five-week human embryos can be regarded as little pink fishes, with gills. (Saturday, April 06, 2013, 06:10 AM, page 4993-94)

gills disappeared, some of them turning into useful things such as the thyroid and parathyroid glands, (Saturday, April 06, 2013, 06:18 AM, page 5032-33)

The swim bladder means that a fish doesn’t have to do muscular work, as a shark does, in order to stay at a desired depth. (Saturday, April 06, 2013, 07:12 AM, page 5127)

chloroplasts – tiny green photosynthetic engines that actually do the business of photosynthesis in all leaves – are themselves the direct descendants of green bacteria. (Sunday, April 07, 2013, 02:36 PM, page 5252-53)

Trees are tall to overtop rival trees – of the same and other species. (Sunday, April 07, 2013, 02:41 PM, page 5271-72)

When a cheetah chases a herd of gazelles, it may be more important for an individual gazelle to outrun the slowest member of the herd than to outrun the cheetah. (Sunday, April 07, 2013, 02:58 PM, page 5353-54)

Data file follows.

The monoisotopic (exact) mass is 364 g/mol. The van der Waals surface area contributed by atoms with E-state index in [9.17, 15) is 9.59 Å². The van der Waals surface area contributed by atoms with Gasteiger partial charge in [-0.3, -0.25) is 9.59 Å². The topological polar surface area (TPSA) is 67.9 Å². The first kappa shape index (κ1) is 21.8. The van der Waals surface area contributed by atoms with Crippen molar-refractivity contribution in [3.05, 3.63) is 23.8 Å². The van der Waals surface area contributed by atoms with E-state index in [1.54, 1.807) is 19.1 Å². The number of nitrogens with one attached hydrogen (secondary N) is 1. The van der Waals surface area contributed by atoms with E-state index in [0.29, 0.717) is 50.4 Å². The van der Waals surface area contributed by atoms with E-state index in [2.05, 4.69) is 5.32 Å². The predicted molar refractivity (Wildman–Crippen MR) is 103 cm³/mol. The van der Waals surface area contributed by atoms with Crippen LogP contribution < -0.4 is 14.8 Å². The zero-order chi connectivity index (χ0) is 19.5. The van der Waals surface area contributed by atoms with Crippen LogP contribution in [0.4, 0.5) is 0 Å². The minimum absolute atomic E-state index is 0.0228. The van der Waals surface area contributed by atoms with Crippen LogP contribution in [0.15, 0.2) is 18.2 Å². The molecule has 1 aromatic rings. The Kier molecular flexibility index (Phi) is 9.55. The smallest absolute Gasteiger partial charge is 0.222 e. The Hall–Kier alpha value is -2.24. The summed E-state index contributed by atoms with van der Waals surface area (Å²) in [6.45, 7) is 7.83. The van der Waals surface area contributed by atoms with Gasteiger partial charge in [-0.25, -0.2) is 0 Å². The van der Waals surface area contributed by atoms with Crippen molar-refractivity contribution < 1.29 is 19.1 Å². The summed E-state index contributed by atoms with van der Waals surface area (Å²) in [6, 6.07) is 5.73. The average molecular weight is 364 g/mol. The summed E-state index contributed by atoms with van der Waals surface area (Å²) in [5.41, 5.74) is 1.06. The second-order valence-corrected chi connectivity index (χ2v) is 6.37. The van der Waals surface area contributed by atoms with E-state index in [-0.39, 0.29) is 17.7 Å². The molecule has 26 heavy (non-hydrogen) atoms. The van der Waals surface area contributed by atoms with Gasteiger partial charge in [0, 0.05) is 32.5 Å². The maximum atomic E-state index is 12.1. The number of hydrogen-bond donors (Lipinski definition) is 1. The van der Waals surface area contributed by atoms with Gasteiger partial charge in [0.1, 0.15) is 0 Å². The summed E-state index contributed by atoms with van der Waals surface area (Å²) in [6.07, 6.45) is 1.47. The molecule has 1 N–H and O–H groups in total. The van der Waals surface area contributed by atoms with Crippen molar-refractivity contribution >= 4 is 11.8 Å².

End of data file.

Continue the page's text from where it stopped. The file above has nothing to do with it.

nature never overbreeds for anything. Nature gets the balance right. (Sunday, April 07, 2013, 03:12 PM, page 5391)

Futility? What nonsense. Sentimental, human nonsense. Natural selection is all futile. (Tuesday, April 09, 2013, 11:19 AM, page 5486-87)

Viruses and tigers are both built by coded instructions whose ultimate message is, like a computer virus, ‘Duplicate me.’ (Tuesday, April 09, 2013, 11:23 AM, page 5489)

the argumentum ad consequentiam – X is true (or false) because of how much I like (or dislike) its consequences. (Tuesday, April 09, 2013, 10:43 PM, page 5609-10)

The database in the gene pool of camels will encode information about deserts and how to survive in them. (Tuesday, April 09, 2013, 10:57 PM, page 5668-69)

The first serious attempts to think about how life might have originated, those of Oparin in Russia and (independently) Haldane in England, (Wednesday, April 10, 2013, 04:22 PM, page 5857-58)

all the free oxygen in the atmosphere is the product of life, specifically plants (Wednesday, April 10, 2013, 04:23 PM, page 5860-61)

DNA can replicate, but it needs enzymes in order to catalyse the process. Proteins can catalyse DNA formation, but they need DNA to specify the correct sequence of amino acids. (Wednesday, April 10, 2013, 04:33 PM, page 5892-93)

published: 2013-04-10
last modified: 2023-01-21